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  1. #1

    Air Cleaners Effective in Reducing Asthma and Allergies?

    I am in the process of having an Aprilaire whole-house humidifier installed and the contractor was also telling me about the Aprilaire Model 3410 Air Cleaner (with Even-Based Cleaning) and the Model 5000 Air Cleaner (EAC). I've spent some time in this forum and have read various opinions about air cleaners in general.

    Well, do they work in reducing symptoms of asthma and allergies?

    One HVAC professional in this forum who didn't believe in air cleaners said that the amount of "dirt" you collect from the Aprilaire filter at the end of the year is minimal when compared to the amount of dirt you collect from your vacuum cleaner (if you total the whole year). He said this to illustrate that air cleaners in general don't filter much dust and allegens.

    Another HVAC professional suggested that HVAC systems in general don't generate enough pressure to be good air cleaners.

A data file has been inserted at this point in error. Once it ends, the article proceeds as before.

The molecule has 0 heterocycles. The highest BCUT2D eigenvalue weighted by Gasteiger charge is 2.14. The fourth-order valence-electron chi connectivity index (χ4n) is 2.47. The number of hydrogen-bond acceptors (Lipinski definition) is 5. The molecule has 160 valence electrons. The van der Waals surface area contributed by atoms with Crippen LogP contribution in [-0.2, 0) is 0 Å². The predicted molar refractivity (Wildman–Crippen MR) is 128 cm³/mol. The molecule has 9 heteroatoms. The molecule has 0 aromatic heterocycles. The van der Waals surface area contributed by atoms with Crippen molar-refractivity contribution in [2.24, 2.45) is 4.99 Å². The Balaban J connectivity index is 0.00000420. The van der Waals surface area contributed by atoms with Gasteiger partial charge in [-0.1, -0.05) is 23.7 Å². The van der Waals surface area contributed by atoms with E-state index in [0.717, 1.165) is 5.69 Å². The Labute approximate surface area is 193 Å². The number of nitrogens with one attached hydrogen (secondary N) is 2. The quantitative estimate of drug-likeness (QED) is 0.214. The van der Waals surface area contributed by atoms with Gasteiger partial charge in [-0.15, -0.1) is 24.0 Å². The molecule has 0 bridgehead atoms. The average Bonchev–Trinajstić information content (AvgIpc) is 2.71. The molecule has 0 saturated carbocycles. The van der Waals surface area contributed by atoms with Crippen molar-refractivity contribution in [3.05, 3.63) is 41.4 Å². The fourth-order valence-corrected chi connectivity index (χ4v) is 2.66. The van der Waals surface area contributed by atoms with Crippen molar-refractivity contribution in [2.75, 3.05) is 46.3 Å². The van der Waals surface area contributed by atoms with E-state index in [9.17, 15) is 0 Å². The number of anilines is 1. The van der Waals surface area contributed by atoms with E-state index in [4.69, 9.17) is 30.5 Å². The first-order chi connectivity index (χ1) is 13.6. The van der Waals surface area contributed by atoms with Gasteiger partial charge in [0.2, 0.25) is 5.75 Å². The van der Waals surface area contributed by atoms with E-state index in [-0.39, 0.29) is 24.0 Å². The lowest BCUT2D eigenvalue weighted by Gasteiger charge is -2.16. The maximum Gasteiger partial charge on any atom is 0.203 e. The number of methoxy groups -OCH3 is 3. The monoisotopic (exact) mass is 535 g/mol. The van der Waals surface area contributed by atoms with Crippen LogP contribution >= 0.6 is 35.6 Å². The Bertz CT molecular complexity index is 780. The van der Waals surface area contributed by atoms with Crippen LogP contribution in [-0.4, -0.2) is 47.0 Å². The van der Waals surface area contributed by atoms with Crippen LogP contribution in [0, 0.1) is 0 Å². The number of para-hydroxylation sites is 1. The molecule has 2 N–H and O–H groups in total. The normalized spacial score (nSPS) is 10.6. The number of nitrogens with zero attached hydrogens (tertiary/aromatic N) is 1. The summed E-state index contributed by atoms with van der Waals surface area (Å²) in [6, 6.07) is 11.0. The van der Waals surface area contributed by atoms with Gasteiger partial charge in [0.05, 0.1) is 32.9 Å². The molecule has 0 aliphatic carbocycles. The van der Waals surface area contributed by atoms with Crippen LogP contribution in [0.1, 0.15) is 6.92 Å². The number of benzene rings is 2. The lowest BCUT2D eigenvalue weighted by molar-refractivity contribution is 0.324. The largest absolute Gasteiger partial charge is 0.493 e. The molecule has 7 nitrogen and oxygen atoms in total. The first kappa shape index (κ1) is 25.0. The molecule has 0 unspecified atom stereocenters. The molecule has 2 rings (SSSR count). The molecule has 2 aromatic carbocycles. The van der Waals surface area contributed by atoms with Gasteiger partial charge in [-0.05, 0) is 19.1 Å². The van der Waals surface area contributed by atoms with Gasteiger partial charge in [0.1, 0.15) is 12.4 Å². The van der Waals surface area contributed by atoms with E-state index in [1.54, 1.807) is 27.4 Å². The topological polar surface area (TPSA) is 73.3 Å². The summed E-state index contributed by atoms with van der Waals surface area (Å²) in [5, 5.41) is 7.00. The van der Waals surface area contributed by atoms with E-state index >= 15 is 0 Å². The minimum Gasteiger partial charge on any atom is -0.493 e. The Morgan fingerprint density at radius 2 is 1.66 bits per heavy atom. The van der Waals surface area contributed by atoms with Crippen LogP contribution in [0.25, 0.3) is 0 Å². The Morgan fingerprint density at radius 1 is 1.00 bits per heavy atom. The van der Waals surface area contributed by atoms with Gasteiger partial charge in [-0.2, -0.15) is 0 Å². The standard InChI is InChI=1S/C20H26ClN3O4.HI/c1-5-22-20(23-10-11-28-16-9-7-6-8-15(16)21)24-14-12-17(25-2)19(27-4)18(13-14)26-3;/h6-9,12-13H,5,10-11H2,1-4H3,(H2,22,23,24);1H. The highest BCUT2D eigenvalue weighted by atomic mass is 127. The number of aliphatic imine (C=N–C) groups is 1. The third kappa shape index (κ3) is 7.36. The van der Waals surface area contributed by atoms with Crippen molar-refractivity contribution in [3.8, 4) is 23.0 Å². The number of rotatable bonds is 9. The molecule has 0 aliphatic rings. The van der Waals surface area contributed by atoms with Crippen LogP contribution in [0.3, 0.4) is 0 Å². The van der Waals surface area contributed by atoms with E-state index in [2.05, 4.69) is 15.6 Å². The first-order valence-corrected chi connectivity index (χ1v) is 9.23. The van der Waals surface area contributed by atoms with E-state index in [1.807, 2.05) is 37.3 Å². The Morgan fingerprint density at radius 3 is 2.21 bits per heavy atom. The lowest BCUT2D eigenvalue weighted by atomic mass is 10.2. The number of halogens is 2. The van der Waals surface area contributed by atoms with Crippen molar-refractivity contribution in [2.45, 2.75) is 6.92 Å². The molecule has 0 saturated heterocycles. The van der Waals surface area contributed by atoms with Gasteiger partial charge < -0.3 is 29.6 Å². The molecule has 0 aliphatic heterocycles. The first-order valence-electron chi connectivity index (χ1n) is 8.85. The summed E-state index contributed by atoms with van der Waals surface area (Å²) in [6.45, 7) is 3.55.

What do you guys think?

  2. #2
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    If its MERV rating is high enough, and you run the fan virtually 24/7, they do make a big difference.
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  3. #3
    I think I found an answer to this question from a nice literature review from the EPA:

    It does seem that whole-house air cleaners can reduce concentrations of small particles but may not necessarily reduce symptoms of asthma and allergies. Attached below is the whole document from the EPA. It makes for a nice reading. But this is the most pertinent part:



    Will Air Cleaning Reduce Health Effects from Indoor Air Pollutants?

    Air-cleaning devices may help reduce levels of smaller airborne allergens, particles, or, in some cases, gaseous pollutants in a home. However, air cleaners may not decrease adverse health effects particularly in sensitive populations such as children, people with asthma and allergies, and the elderly.